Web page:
The decision has been finalised. From this year, a number of students from poorer sections will be able to enrol in engineering colleges. While, others would have to pay half the prescribed fees.
From this year onwards, 1,750 poor but meritorious students will be able to study at the private engineering colleges in the state free of cost, where as, 650 others would have to pay half tuition fees.
The state government had decided this year to allow private engineering colleges to admit students under the management quota. But at the same time, they were asked to offer 10 per cent free seats to needy students and another 5 per cent at half the cost to students of the same category.
"The government order in this regard will be sent to the relevant people within two days," said Sudarsan Roychoudhuri, the state higher education minister. The students who have a Below Poverty Level (BPL) card will be eligible under this scheme. However, those who do not have the BPL card but their family income is less then Rs 8,000 rupees per month will be eligible for applying for full waiver of the tuition fees.
And those students whose family's monthly income is not more then Rs 10,000 per month will be eligible to apply for the half tuition fee waiver. But the question now arises as to whether the government will bring out a separate list for such students before counselling.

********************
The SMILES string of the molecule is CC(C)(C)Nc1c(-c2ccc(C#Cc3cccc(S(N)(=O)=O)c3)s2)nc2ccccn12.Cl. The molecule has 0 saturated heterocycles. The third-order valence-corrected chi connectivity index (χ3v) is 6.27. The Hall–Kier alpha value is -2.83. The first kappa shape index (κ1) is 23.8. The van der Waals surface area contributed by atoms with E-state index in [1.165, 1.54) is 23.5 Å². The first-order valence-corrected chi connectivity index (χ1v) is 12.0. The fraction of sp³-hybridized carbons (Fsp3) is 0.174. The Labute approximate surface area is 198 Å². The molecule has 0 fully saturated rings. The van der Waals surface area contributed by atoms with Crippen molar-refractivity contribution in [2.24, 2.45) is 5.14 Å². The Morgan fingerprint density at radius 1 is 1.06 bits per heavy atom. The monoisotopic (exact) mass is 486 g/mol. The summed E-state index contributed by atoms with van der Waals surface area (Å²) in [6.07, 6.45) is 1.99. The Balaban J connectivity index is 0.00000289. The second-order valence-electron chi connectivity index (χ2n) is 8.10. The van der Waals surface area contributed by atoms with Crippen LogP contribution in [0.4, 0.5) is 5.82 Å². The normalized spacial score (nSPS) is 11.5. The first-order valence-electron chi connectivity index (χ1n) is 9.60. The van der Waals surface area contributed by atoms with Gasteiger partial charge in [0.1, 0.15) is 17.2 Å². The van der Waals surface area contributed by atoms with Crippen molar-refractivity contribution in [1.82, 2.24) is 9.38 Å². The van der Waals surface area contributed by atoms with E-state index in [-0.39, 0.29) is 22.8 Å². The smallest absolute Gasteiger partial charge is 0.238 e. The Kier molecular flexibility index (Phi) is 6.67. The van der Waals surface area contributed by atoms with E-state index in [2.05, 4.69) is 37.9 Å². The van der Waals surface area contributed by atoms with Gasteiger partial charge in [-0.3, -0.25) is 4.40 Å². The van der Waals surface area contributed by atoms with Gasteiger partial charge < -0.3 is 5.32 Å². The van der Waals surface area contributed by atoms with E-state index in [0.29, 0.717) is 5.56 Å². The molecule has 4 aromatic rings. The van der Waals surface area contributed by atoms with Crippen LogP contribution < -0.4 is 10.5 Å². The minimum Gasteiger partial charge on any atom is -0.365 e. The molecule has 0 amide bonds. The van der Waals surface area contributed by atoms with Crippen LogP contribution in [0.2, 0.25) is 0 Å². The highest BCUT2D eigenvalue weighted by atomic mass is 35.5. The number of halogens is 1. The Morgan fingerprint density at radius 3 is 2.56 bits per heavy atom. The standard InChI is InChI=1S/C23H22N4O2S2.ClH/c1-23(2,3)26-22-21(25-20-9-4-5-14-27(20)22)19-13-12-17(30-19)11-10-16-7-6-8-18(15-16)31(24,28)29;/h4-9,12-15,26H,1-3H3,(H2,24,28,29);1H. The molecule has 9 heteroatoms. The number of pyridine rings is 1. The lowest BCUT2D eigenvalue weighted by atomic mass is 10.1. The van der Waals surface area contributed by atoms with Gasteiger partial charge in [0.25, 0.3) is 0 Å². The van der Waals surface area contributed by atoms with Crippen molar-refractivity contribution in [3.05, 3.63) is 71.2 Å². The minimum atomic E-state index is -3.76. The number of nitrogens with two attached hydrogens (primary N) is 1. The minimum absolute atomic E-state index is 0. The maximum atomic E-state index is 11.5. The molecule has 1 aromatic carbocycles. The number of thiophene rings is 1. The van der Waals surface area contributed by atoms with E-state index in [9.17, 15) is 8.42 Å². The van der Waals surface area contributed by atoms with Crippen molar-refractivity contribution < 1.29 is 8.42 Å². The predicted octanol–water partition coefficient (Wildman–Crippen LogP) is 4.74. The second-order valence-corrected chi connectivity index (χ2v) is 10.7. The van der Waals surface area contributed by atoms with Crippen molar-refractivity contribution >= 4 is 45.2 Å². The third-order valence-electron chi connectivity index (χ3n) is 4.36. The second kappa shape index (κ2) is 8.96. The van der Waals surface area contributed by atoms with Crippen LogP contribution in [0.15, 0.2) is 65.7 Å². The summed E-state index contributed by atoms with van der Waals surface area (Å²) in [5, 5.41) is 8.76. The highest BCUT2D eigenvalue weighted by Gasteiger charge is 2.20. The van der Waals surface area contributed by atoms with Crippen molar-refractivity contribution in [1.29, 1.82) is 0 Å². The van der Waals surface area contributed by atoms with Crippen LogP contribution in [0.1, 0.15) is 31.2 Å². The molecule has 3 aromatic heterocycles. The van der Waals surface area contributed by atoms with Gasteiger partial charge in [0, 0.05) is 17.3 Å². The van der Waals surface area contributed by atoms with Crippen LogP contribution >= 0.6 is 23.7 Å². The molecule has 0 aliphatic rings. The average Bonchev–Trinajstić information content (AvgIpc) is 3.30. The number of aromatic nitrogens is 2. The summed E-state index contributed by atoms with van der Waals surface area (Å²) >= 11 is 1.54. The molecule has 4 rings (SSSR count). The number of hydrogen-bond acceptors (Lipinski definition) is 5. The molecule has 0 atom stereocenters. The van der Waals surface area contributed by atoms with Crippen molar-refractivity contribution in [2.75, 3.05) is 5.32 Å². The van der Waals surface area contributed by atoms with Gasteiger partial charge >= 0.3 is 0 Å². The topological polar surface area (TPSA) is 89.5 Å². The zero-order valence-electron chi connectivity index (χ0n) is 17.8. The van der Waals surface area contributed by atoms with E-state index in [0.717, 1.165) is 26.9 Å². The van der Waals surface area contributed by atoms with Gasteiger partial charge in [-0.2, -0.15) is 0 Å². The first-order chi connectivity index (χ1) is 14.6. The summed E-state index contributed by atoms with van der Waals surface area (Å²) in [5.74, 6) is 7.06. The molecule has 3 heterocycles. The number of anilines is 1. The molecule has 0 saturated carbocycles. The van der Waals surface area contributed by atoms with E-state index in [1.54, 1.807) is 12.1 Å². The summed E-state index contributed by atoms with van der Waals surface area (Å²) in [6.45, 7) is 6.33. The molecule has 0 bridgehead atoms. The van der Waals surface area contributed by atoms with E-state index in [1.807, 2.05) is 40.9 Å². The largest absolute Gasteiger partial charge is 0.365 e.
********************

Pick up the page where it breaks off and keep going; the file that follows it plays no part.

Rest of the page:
"It will not happen like that. The candidates will come for counselling according to their rank obtained in the West Bengal Joint Entrance Examination (WBJEE). When candidates apply for free-ship or half free-ship, their rank in WBJEE and also their economic background will be given weight," said A Bose, member secretary of the WBJEE board.
The students, however, will not be able to avail this facility during the counselling session, but will have to apply at the college while seeking admission. "The government order will also give stress on the admission of girl students who are below poverty line, but have been able to clear the WBJEE," said an official of the higher education department.
There are 62 private engineering colleges in the state. Now, obviously some colleges will be favoured over others by management quota students. The colleges where there is less demand will have the option to not offer the free and half-free seats.
"If some college does not take students under the management quota, then we will not be able to force them to take students under free-ship or half free-ship. But at the same time, colleges, which will have demand for management quota seats, will have to take in an equal number of students under free-ship and half free-ship," said Roychoudhuri.
The state government, however, is yet to form a monitoring agency to ensure that the colleges, which are taking students under the management quota, are offering tuition fee waiver to an equal number of poor students. This year, 45,000 students feature in the WBJEE merit list and counselling sessions are scheduled to begin on June 25.